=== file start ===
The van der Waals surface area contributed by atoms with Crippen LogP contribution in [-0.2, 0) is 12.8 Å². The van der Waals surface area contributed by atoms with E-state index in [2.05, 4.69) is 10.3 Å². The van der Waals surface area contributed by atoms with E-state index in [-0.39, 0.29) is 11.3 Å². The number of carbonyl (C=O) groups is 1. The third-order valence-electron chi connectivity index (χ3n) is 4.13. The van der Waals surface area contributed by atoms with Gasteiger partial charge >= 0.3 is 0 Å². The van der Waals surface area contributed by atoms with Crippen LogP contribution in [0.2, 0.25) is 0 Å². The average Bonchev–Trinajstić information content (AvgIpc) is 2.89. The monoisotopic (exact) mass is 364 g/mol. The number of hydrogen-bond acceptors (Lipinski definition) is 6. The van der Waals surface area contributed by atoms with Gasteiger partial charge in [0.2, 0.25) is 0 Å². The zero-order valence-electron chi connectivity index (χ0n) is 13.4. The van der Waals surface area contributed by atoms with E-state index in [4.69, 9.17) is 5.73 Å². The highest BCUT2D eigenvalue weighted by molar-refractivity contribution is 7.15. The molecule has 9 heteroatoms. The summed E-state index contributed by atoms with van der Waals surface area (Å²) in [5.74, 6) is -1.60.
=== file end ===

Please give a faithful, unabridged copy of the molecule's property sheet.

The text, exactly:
The van der Waals surface area contributed by atoms with Crippen LogP contribution in [-0.2, 0) is 12.8 Å². The van der Waals surface area contributed by atoms with E-state index in [2.05, 4.69) is 10.3 Å². The van der Waals surface area contributed by atoms with E-state index in [-0.39, 0.29) is 11.3 Å². The number of carbonyl (C=O) groups is 1. The third-order valence-electron chi connectivity index (χ3n) is 4.13. The van der Waals surface area contributed by atoms with Gasteiger partial charge >= 0.3 is 0 Å². The van der Waals surface area contributed by atoms with Crippen LogP contribution in [0.2, 0.25) is 0 Å². The average Bonchev–Trinajstić information content (AvgIpc) is 2.89. The monoisotopic (exact) mass is 364 g/mol. The number of hydrogen-bond acceptors (Lipinski definition) is 6. The van der Waals surface area contributed by atoms with Gasteiger partial charge in [0.2, 0.25) is 0 Å². The zero-order valence-electron chi connectivity index (χ0n) is 13.4. The van der Waals surface area contributed by atoms with E-state index in [4.69, 9.17) is 5.73 Å². The highest BCUT2D eigenvalue weighted by molar-refractivity contribution is 7.15. The molecule has 9 heteroatoms. The summed E-state index contributed by atoms with van der Waals surface area (Å²) in [5.74, 6) is -1.60.